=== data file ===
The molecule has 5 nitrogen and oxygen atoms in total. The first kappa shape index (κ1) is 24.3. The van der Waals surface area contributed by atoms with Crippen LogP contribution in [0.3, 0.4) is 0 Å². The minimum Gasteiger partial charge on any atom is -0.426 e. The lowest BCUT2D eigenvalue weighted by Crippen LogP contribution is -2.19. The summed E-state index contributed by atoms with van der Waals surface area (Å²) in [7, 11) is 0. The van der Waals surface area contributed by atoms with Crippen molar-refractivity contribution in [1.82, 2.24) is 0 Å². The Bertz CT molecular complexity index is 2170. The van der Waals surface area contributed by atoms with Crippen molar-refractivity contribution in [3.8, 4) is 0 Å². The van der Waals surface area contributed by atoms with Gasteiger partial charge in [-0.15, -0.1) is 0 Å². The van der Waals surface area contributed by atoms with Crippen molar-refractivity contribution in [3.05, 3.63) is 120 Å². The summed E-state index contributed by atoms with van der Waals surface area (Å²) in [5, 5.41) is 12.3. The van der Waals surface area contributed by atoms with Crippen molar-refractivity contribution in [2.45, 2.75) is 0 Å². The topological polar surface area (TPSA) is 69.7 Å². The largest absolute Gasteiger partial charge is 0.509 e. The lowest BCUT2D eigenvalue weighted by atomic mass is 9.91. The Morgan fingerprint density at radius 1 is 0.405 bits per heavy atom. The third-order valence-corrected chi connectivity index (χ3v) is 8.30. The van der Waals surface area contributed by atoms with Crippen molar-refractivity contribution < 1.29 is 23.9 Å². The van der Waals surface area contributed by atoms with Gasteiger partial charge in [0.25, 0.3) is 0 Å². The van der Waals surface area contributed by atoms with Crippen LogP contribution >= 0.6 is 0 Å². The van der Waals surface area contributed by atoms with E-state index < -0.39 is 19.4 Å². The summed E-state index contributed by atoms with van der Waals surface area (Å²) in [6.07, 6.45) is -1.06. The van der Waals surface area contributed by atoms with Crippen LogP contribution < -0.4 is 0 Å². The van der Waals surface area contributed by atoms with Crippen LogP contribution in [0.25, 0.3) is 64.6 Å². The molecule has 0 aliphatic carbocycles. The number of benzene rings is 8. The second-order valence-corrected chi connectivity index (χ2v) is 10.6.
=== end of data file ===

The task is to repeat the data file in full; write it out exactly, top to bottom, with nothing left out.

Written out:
The molecule has 5 nitrogen and oxygen atoms in total. The first kappa shape index (κ1) is 24.3. The van der Waals surface area contributed by atoms with Crippen LogP contribution in [0.3, 0.4) is 0 Å². The minimum Gasteiger partial charge on any atom is -0.426 e. The lowest BCUT2D eigenvalue weighted by Crippen LogP contribution is -2.19. The summed E-state index contributed by atoms with van der Waals surface area (Å²) in [7, 11) is 0. The van der Waals surface area contributed by atoms with Crippen molar-refractivity contribution in [1.82, 2.24) is 0 Å². The Bertz CT molecular complexity index is 2170. The van der Waals surface area contributed by atoms with Crippen molar-refractivity contribution in [3.8, 4) is 0 Å². The van der Waals surface area contributed by atoms with Gasteiger partial charge in [-0.15, -0.1) is 0 Å². The van der Waals surface area contributed by atoms with Crippen molar-refractivity contribution in [3.05, 3.63) is 120 Å². The summed E-state index contributed by atoms with van der Waals surface area (Å²) in [5, 5.41) is 12.3. The van der Waals surface area contributed by atoms with Crippen molar-refractivity contribution in [2.45, 2.75) is 0 Å². The topological polar surface area (TPSA) is 69.7 Å². The largest absolute Gasteiger partial charge is 0.509 e. The lowest BCUT2D eigenvalue weighted by atomic mass is 9.91. The Morgan fingerprint density at radius 1 is 0.405 bits per heavy atom. The third-order valence-corrected chi connectivity index (χ3v) is 8.30. The van der Waals surface area contributed by atoms with Crippen molar-refractivity contribution < 1.29 is 23.9 Å². The van der Waals surface area contributed by atoms with Gasteiger partial charge in [0.25, 0.3) is 0 Å². The van der Waals surface area contributed by atoms with Crippen LogP contribution >= 0.6 is 0 Å². The van der Waals surface area contributed by atoms with E-state index < -0.39 is 19.4 Å². The summed E-state index contributed by atoms with van der Waals surface area (Å²) in [6.07, 6.45) is -1.06. The van der Waals surface area contributed by atoms with Crippen LogP contribution < -0.4 is 0 Å². The van der Waals surface area contributed by atoms with Crippen LogP contribution in [0.25, 0.3) is 64.6 Å². The molecule has 0 aliphatic carbocycles. The number of benzene rings is 8. The second-order valence-corrected chi connectivity index (χ2v) is 10.6.